Find a pub or hotel

Please enter a pub or hotel name. If you are looking for something specific try our advanced search

Use my location
Please enter at least 3 characters Please enter a location, postcode or pub name Sorry couldn't find a location

Pubs or hotels matching the name '{{ pubSearchTerm }}'

Check out your nearest pub or hotel

{{ x.distanceTo }} miles
{{ }}
{{ }}Hotel


{{ x.address1 }} {{ }} {{ x.county }} {{ x.postcode }}

{{ x.telephone }}

View more results Search again
Not what you were looking for? Try our advanced search

The Moon on the Square Feltham

Did you know Sir Winston Churchill’s funeral train passed through Feltham?

Unit 30, The Centre, High Street, Feltham, London, TW13 4AU
The word ‘moon’ appears in the name of several Wetherspoon pubs, linking them with the ideal pub envisaged by George Orwell. He called the fictitious pub ‘Moon Under Water’. The Moon on the Square opened in the early 1990s, in the former Cricketers public house. Built in 1965, it replaced the earlier Cricketers which had been on the same site since c1934. Originally, in c1862, the pub was at Feltham Green, where it had begun as a beer house.

A photograph and text about the Aston Martin Feltham Factory.

The text reads: Aston Martin Works is the historic home of Aston Martin with a heritage stretching back almost 60 years, whilst Newport Pagnell has an even longer association with bespoke and luxury vehicle making, being the home to Salmons Coachworks since 1830. A coach and, later, carriage maker. These skills were the primary reason for the move from its former factory in Feltham Middlesex, while the opening of the first UK motorway – the M1 – in the early 1960s provided both rapid transport links plus, in the days before speed limits. Although the Feltham factory was Aston Martins post-war HQ for little more than a decade, some of the most important cars in the marques history came to life there.

Prints and text about Feltham House and Feltham Manor House.

The text reads: Feltham House was the most notable residence in the village after the Manor House. It was built in the mid-18th century and extended some years later, probably by James Wyatt.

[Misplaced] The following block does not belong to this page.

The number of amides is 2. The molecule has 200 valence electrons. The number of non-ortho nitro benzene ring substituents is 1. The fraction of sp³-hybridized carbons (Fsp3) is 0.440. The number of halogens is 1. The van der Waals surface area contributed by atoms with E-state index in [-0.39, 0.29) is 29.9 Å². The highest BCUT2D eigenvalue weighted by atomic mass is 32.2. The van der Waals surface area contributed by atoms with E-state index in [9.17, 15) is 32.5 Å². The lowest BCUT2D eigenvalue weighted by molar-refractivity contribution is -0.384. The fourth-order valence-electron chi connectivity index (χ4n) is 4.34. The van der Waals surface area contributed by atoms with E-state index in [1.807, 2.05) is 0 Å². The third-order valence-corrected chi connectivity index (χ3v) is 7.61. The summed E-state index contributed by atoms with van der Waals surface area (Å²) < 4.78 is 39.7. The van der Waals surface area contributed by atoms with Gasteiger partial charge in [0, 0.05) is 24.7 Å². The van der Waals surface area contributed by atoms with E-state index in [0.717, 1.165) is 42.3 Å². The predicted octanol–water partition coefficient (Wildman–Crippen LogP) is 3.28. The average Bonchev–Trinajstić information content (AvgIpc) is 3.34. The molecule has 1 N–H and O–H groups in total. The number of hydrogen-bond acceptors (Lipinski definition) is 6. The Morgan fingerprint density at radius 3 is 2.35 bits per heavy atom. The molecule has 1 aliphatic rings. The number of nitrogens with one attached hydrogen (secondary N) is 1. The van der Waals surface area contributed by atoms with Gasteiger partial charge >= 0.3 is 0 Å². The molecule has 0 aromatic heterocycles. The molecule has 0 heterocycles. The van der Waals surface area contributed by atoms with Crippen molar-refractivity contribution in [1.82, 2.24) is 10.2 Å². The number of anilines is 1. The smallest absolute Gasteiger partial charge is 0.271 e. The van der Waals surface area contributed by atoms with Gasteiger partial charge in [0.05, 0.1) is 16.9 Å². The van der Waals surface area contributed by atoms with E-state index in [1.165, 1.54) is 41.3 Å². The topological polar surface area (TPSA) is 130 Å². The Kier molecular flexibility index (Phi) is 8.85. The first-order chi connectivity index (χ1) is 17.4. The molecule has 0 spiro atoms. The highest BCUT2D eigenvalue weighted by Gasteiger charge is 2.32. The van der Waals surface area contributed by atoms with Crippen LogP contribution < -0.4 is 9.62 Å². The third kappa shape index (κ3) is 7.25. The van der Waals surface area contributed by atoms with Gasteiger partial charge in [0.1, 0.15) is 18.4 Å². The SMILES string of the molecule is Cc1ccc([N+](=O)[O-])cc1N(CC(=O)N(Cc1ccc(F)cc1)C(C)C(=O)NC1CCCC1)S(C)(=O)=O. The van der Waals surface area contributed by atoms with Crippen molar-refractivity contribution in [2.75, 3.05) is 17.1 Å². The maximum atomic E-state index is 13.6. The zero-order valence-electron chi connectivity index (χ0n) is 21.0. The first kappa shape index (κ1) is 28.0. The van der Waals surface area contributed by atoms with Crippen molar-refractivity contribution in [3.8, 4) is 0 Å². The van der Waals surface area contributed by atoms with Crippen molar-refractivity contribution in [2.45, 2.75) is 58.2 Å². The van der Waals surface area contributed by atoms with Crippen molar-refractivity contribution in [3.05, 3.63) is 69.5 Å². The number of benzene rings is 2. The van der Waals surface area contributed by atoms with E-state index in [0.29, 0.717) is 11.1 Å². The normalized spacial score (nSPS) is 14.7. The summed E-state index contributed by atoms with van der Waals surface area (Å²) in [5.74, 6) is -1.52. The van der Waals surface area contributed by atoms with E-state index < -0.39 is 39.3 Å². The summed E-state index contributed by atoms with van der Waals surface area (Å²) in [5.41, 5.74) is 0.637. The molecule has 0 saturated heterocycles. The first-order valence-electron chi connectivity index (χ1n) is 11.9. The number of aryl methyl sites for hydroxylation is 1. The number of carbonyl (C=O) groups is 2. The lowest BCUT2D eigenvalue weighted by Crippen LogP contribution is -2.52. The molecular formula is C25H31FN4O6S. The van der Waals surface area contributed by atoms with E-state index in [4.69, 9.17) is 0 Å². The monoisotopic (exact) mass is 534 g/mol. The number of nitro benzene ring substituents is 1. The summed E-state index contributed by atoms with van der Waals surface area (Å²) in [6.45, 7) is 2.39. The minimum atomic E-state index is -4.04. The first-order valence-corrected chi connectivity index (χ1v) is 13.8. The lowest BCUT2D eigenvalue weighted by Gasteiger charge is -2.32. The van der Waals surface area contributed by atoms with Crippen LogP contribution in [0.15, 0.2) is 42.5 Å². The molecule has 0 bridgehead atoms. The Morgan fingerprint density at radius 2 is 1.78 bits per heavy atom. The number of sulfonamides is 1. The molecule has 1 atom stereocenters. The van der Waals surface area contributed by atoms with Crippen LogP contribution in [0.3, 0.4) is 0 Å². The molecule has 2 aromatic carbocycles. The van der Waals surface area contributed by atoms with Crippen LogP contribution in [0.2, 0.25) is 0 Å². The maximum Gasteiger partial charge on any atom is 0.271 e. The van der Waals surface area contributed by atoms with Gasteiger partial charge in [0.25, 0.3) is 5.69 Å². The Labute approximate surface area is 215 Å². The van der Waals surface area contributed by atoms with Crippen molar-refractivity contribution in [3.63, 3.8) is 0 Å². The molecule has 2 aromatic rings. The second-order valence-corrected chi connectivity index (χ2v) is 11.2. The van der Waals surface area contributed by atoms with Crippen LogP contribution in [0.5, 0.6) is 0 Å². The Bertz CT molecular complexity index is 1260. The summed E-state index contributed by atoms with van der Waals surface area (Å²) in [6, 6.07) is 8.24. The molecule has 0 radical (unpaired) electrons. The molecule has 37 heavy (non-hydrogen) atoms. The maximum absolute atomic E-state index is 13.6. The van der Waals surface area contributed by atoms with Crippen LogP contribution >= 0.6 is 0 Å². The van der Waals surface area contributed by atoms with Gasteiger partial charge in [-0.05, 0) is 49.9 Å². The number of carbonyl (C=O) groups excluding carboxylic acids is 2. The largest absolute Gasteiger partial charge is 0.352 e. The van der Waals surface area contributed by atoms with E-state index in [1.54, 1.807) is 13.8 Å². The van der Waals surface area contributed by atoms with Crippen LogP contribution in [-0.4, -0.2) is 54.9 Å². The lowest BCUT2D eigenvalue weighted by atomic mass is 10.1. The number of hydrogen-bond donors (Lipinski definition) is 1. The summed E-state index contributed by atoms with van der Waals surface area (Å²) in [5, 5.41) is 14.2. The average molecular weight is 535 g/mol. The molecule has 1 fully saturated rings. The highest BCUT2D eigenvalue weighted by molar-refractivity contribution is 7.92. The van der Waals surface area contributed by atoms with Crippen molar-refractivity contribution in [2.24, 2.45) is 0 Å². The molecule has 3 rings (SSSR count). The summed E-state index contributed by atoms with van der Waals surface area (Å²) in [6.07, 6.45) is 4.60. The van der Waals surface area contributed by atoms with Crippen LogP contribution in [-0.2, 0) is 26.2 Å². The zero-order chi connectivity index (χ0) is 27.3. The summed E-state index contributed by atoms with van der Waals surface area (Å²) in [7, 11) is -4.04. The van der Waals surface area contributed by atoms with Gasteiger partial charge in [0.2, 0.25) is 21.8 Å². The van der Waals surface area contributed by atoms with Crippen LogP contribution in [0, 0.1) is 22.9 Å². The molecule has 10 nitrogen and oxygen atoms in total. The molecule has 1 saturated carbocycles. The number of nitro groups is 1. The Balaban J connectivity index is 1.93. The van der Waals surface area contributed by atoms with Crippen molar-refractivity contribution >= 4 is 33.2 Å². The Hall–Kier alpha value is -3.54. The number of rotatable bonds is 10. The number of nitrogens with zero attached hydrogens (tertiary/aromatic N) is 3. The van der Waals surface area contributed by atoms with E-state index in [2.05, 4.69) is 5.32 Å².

This famous architect then owned Hanworth Farm House. He also designed St Georges Church. 

In the 1840s and 50s, Feltham House became a boys boarding school run by Augustus Frederick Westmacott.

During the 2nd World War, the Royal Army Service Corps took over the house for their officer’s mess. 

The Manor House was held by the Crown until 1631, when it was granted to trustees of Lord Cottingham. In 1634 the building, and most of the village, burned down. The new Manor House was completed for Lord Cottingham by 1639.

Later the house had various residents. In 1868 it became a nunnery and 1900 a rose nursery. 

In 1963 the owner of the owner of the Four Point Garage acquired the house and received planning permission to knock it down and extend his garage.

The Manor of Feltham was held throughout most of the Middle Ages by the hospital of St Giles, a monastic ‘cell’ or offshoot from the monastery of Burton St Lazar, in Leicestershire.

In the 1530s Henry VIII confiscated the monastic estates including Feltham.

A photograph and text about the war heroes, and the evacuations during WW2. 

The text reads: Many men and women who served in the First World War spent long periods of time away from home. To reduce this sense of separation, leave was granted to lift them out of the monotony and dangers of active service. The evacuation of civilians in Britain during the Second World War was designed to protect civilians in Britain, particularly children, from the risks associated with aerial bombing of cities by moving them to areas thought to be less at risk. Operation Pied Piper, which began on 1 September 1939, officially relocated more than 3.5 million people. Further waves of official evacuation and re-evacuation occurred on the south and east coasts in June 1940, when a seaborne invasion was expected, and from affected cities after Blitz began in September 1940. There were also official evacuations from the UK to other parts of the British Empire, and many non-official evacuations within and from the UK. Other mass movements of civilians included British citizens arriving from the Channel Islands, and displaced people arriving from continental Europe

Artwork inspired by the pub’s name and history.

A photograph of Sir Winston Churchill’s funeral train passing through Feltham, 1965.

Photographs of the green, Feltham, c1908.

A photograph of St Dunstans Road, Feltham.

A photograph of Harlington Road, Feltham.

External photograph of the building – main entrance.

If you have information on the history of this pub, then we’d like you to share it with us. Please e-mail all information to: